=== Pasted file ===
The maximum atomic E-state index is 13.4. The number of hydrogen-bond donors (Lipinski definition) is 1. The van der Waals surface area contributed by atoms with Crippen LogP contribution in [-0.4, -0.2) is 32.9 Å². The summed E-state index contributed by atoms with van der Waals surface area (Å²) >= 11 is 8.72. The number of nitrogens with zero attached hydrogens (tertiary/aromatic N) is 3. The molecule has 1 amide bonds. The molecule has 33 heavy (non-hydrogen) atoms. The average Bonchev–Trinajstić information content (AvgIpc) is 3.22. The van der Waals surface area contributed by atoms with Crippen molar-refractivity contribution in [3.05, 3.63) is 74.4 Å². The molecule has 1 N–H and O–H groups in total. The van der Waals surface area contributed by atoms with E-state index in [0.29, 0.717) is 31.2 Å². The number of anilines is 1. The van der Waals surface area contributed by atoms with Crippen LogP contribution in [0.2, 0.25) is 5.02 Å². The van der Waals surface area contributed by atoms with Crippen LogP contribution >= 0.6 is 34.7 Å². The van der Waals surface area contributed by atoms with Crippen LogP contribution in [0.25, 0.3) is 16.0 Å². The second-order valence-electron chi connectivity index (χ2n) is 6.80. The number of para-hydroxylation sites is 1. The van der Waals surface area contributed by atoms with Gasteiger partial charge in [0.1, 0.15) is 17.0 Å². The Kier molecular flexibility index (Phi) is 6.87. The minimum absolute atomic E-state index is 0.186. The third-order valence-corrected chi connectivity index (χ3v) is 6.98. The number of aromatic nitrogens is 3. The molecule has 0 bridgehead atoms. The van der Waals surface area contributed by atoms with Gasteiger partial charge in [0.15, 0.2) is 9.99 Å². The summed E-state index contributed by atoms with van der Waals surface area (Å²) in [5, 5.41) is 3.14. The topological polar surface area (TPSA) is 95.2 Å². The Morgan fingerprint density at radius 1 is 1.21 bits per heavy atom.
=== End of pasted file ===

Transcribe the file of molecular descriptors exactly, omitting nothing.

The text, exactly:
The maximum atomic E-state index is 13.4. The number of hydrogen-bond donors (Lipinski definition) is 1. The van der Waals surface area contributed by atoms with Crippen LogP contribution in [-0.4, -0.2) is 32.9 Å². The summed E-state index contributed by atoms with van der Waals surface area (Å²) >= 11 is 8.72. The number of nitrogens with zero attached hydrogens (tertiary/aromatic N) is 3. The molecule has 1 amide bonds. The molecule has 33 heavy (non-hydrogen) atoms. The average Bonchev–Trinajstić information content (AvgIpc) is 3.22. The van der Waals surface area contributed by atoms with Crippen molar-refractivity contribution in [3.05, 3.63) is 74.4 Å². The molecule has 1 N–H and O–H groups in total. The van der Waals surface area contributed by atoms with E-state index in [0.29, 0.717) is 31.2 Å². The number of anilines is 1. The van der Waals surface area contributed by atoms with Crippen LogP contribution in [0.2, 0.25) is 5.02 Å². The van der Waals surface area contributed by atoms with Crippen LogP contribution >= 0.6 is 34.7 Å². The van der Waals surface area contributed by atoms with Crippen LogP contribution in [0.25, 0.3) is 16.0 Å². The second-order valence-electron chi connectivity index (χ2n) is 6.80. The number of para-hydroxylation sites is 1. The van der Waals surface area contributed by atoms with Gasteiger partial charge in [0.1, 0.15) is 17.0 Å². The Kier molecular flexibility index (Phi) is 6.87. The minimum absolute atomic E-state index is 0.186. The third-order valence-corrected chi connectivity index (χ3v) is 6.98. The number of aromatic nitrogens is 3. The molecule has 0 bridgehead atoms. The van der Waals surface area contributed by atoms with Gasteiger partial charge in [0.15, 0.2) is 9.99 Å². The summed E-state index contributed by atoms with van der Waals surface area (Å²) in [5, 5.41) is 3.14. The topological polar surface area (TPSA) is 95.2 Å². The Morgan fingerprint density at radius 1 is 1.21 bits per heavy atom.